[Fat is crucial, not just in the GAPS protocol, but also to achieve lifelong wellness.  Fat makes your hormones.  Fat is essential to heart health, brain health, joint health, and more.  I will be posting a detailed article on the benefits and necessity of fat in the near future.]

McBride is a vocal supporter of the WAPF lifestyle, and GAPS is a "pre-Nourishing Traditions" program for the multitude of Americans who cannot digest "troublesome" foods, such as grains and dairy.  Even organic real milk and whole grains don't play nicely in a dysbiotic system.  The hope is that post-GAPS, your healed body will tolerate and thrive on NT-style foods.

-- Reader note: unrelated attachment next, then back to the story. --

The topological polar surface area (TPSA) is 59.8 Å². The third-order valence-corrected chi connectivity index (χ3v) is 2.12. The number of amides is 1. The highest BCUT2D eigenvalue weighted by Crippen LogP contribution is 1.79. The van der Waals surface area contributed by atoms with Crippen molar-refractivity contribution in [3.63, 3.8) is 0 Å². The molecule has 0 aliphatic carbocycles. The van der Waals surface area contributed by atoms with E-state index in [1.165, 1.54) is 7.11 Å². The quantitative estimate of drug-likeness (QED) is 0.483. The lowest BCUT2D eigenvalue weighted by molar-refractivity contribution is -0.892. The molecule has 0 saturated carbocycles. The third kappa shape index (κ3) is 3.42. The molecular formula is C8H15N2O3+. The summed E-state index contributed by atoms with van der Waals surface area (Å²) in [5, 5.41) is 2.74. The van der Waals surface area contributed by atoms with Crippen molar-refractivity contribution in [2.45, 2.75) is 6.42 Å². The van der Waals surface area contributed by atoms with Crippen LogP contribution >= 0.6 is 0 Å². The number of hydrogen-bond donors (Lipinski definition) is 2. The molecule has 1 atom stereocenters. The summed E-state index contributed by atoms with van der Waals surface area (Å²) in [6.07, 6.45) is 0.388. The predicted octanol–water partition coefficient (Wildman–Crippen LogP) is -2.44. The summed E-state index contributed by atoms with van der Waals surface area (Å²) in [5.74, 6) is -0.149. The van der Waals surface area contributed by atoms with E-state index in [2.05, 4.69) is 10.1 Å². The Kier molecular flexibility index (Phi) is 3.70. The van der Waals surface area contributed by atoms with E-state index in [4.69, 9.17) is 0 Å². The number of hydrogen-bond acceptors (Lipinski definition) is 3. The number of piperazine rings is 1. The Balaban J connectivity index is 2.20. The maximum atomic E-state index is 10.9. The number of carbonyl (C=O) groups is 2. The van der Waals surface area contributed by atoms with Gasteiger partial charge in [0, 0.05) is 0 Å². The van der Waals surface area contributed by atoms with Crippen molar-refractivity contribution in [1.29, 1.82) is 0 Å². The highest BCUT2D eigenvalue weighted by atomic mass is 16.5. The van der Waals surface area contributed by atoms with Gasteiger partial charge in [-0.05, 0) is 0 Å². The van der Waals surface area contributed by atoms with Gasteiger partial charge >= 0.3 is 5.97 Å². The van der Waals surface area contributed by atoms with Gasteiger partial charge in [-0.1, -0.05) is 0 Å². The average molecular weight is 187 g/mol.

It is important to understand the "temporary" nature of GAPS...temporary is subjectively defined based upon the level of dysbiosis being healed.  Some people will heal more quickly than others.  We cannot assume our journey will mimic anyone else's, and we must allow our bodies time to heal.  McBride gives two years as a general timeframe for the GAPS program, but variation will exist.

The desired result of GAPS is healing, and the goal is a healthy digestive system that will process all real foods, including properly prepared grains.  This brings us to the second key point: